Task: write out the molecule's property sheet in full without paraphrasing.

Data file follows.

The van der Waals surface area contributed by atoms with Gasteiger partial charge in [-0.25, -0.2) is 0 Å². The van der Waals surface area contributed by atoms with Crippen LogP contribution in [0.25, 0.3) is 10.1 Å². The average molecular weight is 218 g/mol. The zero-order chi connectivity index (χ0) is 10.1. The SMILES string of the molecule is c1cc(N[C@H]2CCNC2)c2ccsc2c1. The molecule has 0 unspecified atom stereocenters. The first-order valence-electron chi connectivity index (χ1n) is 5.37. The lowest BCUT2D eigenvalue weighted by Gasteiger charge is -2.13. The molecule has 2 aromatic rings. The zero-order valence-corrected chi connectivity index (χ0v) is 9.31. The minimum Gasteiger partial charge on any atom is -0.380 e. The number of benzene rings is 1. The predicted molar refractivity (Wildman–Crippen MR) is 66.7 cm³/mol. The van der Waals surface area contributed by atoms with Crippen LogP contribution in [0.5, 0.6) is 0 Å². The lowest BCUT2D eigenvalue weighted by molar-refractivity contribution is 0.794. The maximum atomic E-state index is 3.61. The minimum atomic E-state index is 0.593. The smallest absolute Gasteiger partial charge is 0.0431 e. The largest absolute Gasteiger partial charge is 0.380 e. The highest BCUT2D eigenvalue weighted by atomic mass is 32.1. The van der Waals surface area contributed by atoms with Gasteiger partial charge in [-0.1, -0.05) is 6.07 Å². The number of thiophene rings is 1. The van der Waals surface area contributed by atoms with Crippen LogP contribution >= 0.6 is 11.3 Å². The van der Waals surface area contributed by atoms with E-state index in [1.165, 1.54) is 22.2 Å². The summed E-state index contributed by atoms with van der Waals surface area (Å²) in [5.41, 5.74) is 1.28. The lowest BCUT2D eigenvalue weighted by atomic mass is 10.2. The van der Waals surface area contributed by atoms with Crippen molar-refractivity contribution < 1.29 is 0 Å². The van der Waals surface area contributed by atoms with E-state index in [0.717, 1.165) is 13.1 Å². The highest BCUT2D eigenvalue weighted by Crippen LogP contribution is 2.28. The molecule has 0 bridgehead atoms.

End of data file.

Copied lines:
The van der Waals surface area contributed by atoms with Gasteiger partial charge in [-0.25, -0.2) is 0 Å². The van der Waals surface area contributed by atoms with Crippen LogP contribution in [0.25, 0.3) is 10.1 Å². The average molecular weight is 218 g/mol. The zero-order chi connectivity index (χ0) is 10.1. The SMILES string of the molecule is c1cc(N[C@H]2CCNC2)c2ccsc2c1. The molecule has 0 unspecified atom stereocenters. The first-order valence-electron chi connectivity index (χ1n) is 5.37. The lowest BCUT2D eigenvalue weighted by Gasteiger charge is -2.13. The molecule has 2 aromatic rings. The zero-order valence-corrected chi connectivity index (χ0v) is 9.31. The minimum Gasteiger partial charge on any atom is -0.380 e. The number of benzene rings is 1. The predicted molar refractivity (Wildman–Crippen MR) is 66.7 cm³/mol. The van der Waals surface area contributed by atoms with Crippen LogP contribution in [0.5, 0.6) is 0 Å². The lowest BCUT2D eigenvalue weighted by molar-refractivity contribution is 0.794. The maximum atomic E-state index is 3.61. The minimum atomic E-state index is 0.593. The smallest absolute Gasteiger partial charge is 0.0431 e. The largest absolute Gasteiger partial charge is 0.380 e. The highest BCUT2D eigenvalue weighted by atomic mass is 32.1. The van der Waals surface area contributed by atoms with Gasteiger partial charge in [-0.1, -0.05) is 6.07 Å². The number of thiophene rings is 1. The van der Waals surface area contributed by atoms with Crippen LogP contribution >= 0.6 is 11.3 Å². The van der Waals surface area contributed by atoms with E-state index in [1.165, 1.54) is 22.2 Å². The summed E-state index contributed by atoms with van der Waals surface area (Å²) in [5.41, 5.74) is 1.28. The lowest BCUT2D eigenvalue weighted by atomic mass is 10.2. The van der Waals surface area contributed by atoms with Crippen molar-refractivity contribution < 1.29 is 0 Å². The van der Waals surface area contributed by atoms with E-state index in [0.717, 1.165) is 13.1 Å². The highest BCUT2D eigenvalue weighted by Crippen LogP contribution is 2.28. The molecule has 0 bridgehead atoms.